Winter is coming. Honestly it is. I had goosebumps as I rode up the mountain today, it must have been about 23 C. Yes, goosebumps; cold and suffering as I rode up a famous stretch of twisties, no rain, no speed checks, on the feisty little CRF450RL, on my way to help out a friend.
For a homeless person stuck in a foreign country in the middle of a pandemic, I’ve no real complaints.
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I told a friend the other day, ‘you look so wonderful, look at that glow to your skin and the smile on your face, I want whatever you’re on’ and she said, ‘I’m on gratitude!’ and she meant it even though I know it’s really because she doesn’t eat sugar or carbs or drink alcohol. I know this because my skin doesn’t look like hers, even though I’m drenched in gratitude every day. Some days, I’m rocking acne like a teenager, although my French bestie tells me it’s simply more evidence of aging backwards: I have teenage problems. With midlife benefits.
Midlife benefits like… studying the art of just chilling out and moving on. Not one of my natural talents. But here I am, a student of Thailand’s sabai sabai and the fine, fine art of napping.
This is significant when you consider my background as an (ex) lawyer, an A-type personality (reformed), anda person whose idea of mental relaxation is extracting (smuggling) my motorcycle in and out of various Asian countries every four to six weeks.
Napping. Honestly, this is the zenith of zen to my unschooled eye. I mean, imagine being SO RELAXED THAT YOU JUST GO TO SLEEP? IN THE DAYTIME? I’m so impressed by it that I go around taking photographs of people JUST NAPPING, like damn, what a skill. Naturally I can’t post these photos here out of concern for my friends, who don’t like being posted on the internet with their eyes closed and their mouths slightly open, but maybe you can imagine.
Grace, what the hell are you talking about? You may well ask. Last time you checked I was on this badass trip around the world and now I’m blogging about naps. Well, here’s the thing. I’m stuck in Thailand. My bike is stuck in Cambodia. I need to go through Myanmar next but damn, they’re having a military coup and a small civil war. Then I need to go through India and Nepal, which are both currently being smashed by contagious disease. And then Pakistan, and Iran, which are facing similar issues. Side trip into Afganistan also canceled due to philosophical differences with the Taliban. Basically, all the places I want to go next are a hot mess, which I don’t mind, but they are hot messes which – judiciously – aren’t going to let me in.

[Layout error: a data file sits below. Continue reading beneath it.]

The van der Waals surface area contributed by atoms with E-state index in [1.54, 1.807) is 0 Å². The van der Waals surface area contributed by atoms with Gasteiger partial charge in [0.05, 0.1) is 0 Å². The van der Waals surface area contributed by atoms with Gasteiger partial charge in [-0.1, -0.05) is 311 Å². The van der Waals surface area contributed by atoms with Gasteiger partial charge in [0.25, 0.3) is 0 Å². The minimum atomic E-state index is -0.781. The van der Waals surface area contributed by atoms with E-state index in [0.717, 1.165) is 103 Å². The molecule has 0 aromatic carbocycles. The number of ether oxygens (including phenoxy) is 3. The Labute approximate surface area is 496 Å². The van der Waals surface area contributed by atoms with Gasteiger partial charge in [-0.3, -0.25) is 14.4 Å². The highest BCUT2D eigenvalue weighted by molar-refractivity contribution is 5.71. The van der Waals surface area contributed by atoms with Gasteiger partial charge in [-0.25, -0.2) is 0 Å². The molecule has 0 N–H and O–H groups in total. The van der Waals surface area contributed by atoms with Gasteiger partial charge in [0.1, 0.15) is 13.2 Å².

And thus, four and half years into my journey, I learn patience.
I also learn how to ride, how to really ride.
Back in 2016, before I left on this trip, I remember Chris Birch looking at me in concern at my inability to even attempt a powerslide on the 690, and telling me, ‘I’m worried you’re going to get run over by a truck in Pakistan.’ Legitimately so, since that day I was so stressed I could barely tie my shoelaces, let alone turn a corner. But let’s not get distracted: I also couldn’t powerslide when I wasn’t stressed. I could ride a motorbike from A to B but technique? Off road skills? Skills? Nope, I was just trying to get the hell out of town. I didn’t care if I looked good doing it.
Along the way, I learnt that I could do more than I thought I could – usually coached by enthusiastic Indonesian truck drivers cheering me on through bogs, and a bit of whiteknuckled stubborness. But can I wheelie? Not really. Can I pivot turn? No. How’s my clutch control? Well – I got 90,000km out of one set of clutch plates on the 690, so take from that what you will. But the bottom line is that when I left Sydney, actual riding skills were not part of my portfolio.
Has that changed? Yes.
Does it need to change more? Hell yes.
If you read my last blog, you’ll know how stoked I was to get an intro to Thai jungle enduro just as the new year dawned, shaking off the lassitude of pandemic panics and bad relationships. We called it ‘chicken enduro’ because it was the mildest of single track riding, but the lesson I learnt that day was not really about hopping logs or standing on the pegs. The lesson I learnt was about falling down – and getting back up again. That falling down is not failure, and an indication that you shouldn’t have tried; no, falling down is hilarious and normal and totally okay. It’s good. It’s good because you’re learning, because you’re pushing your abilities, and because you’re riding with people who support you enough to laugh at you while you lie in the mud.
Maybe this sounds trite or silly, but I challenge you to get on any women’s message board and absorb the fear of dropping the bike that populates those pages. The self-recriminations that flow so hard and fast when you don’t succeed immediately, only for some wise-ass to say, ‘oh well see? you can’t do it, we told you so.’ When you are the only woman playing with men’s toys, everyone is looking at you. Some of them are supporting you and some of them are waiting for you to fail.
I hate that.
And l hate that I let it get to me. Am I not stronger than this? Did I not ship my bike into East Timor and figure out how to ride across some of the most obscure corners of Asia, on my own? Did I not fail to die in all the places where people kindly predicted that I would? Did I not make friends with people others feared? Of course I did. And here I am hyperventilating because… some dirtbikers are watching me? Wtf Grace, honestly, wtf.
The trick is to be afraid, and do it anyway.
Later, I would cry bitter and childish tears over my rice the day that someone told me they didn’t want me to come on an enduro ride because ‘it’s too hard, everyone feels sorry for you’.
Doesn’t sound very zen of me, does it? I am but a student of these things, with much to learn.
Stay tuned for my very own Valentine’s Day Massacre.